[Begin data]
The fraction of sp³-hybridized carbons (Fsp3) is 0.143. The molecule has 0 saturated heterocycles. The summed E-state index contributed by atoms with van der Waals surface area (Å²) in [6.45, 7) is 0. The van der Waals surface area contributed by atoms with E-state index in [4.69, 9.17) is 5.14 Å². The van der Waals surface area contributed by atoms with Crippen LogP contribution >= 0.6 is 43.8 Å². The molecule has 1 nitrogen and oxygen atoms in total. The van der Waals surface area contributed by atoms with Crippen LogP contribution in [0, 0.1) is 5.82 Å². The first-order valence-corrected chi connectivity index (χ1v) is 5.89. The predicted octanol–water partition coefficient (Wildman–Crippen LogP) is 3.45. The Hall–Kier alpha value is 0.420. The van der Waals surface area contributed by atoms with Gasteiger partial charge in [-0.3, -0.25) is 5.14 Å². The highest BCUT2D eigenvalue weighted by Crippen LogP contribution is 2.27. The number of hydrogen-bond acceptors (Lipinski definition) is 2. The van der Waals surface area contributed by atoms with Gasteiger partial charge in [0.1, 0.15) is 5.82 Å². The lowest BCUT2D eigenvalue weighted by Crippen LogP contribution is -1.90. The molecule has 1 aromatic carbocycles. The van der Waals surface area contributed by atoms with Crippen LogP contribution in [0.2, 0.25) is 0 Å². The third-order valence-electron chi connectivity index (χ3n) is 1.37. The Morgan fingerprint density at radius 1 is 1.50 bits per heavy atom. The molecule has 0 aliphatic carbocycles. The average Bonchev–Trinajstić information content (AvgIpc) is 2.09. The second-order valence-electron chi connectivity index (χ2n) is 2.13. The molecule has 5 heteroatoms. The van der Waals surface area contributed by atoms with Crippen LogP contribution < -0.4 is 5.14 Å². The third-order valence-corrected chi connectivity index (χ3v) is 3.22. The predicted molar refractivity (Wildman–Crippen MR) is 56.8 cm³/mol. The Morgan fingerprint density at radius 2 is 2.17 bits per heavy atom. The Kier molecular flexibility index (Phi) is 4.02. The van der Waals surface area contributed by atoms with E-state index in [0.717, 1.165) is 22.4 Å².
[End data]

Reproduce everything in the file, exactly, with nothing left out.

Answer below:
The fraction of sp³-hybridized carbons (Fsp3) is 0.143. The molecule has 0 saturated heterocycles. The summed E-state index contributed by atoms with van der Waals surface area (Å²) in [6.45, 7) is 0. The van der Waals surface area contributed by atoms with E-state index in [4.69, 9.17) is 5.14 Å². The van der Waals surface area contributed by atoms with Crippen LogP contribution >= 0.6 is 43.8 Å². The molecule has 1 nitrogen and oxygen atoms in total. The van der Waals surface area contributed by atoms with Crippen LogP contribution in [0, 0.1) is 5.82 Å². The first-order valence-corrected chi connectivity index (χ1v) is 5.89. The predicted octanol–water partition coefficient (Wildman–Crippen LogP) is 3.45. The Hall–Kier alpha value is 0.420. The van der Waals surface area contributed by atoms with Gasteiger partial charge in [-0.3, -0.25) is 5.14 Å². The highest BCUT2D eigenvalue weighted by Crippen LogP contribution is 2.27. The number of hydrogen-bond acceptors (Lipinski definition) is 2. The van der Waals surface area contributed by atoms with Gasteiger partial charge in [0.1, 0.15) is 5.82 Å². The lowest BCUT2D eigenvalue weighted by Crippen LogP contribution is -1.90. The molecule has 1 aromatic carbocycles. The van der Waals surface area contributed by atoms with Crippen LogP contribution in [0.2, 0.25) is 0 Å². The third-order valence-electron chi connectivity index (χ3n) is 1.37. The Morgan fingerprint density at radius 1 is 1.50 bits per heavy atom. The molecule has 0 aliphatic carbocycles. The average Bonchev–Trinajstić information content (AvgIpc) is 2.09. The second-order valence-electron chi connectivity index (χ2n) is 2.13. The molecule has 5 heteroatoms. The van der Waals surface area contributed by atoms with Crippen LogP contribution < -0.4 is 5.14 Å². The third-order valence-corrected chi connectivity index (χ3v) is 3.22. The predicted molar refractivity (Wildman–Crippen MR) is 56.8 cm³/mol. The Morgan fingerprint density at radius 2 is 2.17 bits per heavy atom. The Kier molecular flexibility index (Phi) is 4.02. The van der Waals surface area contributed by atoms with E-state index in [0.717, 1.165) is 22.4 Å².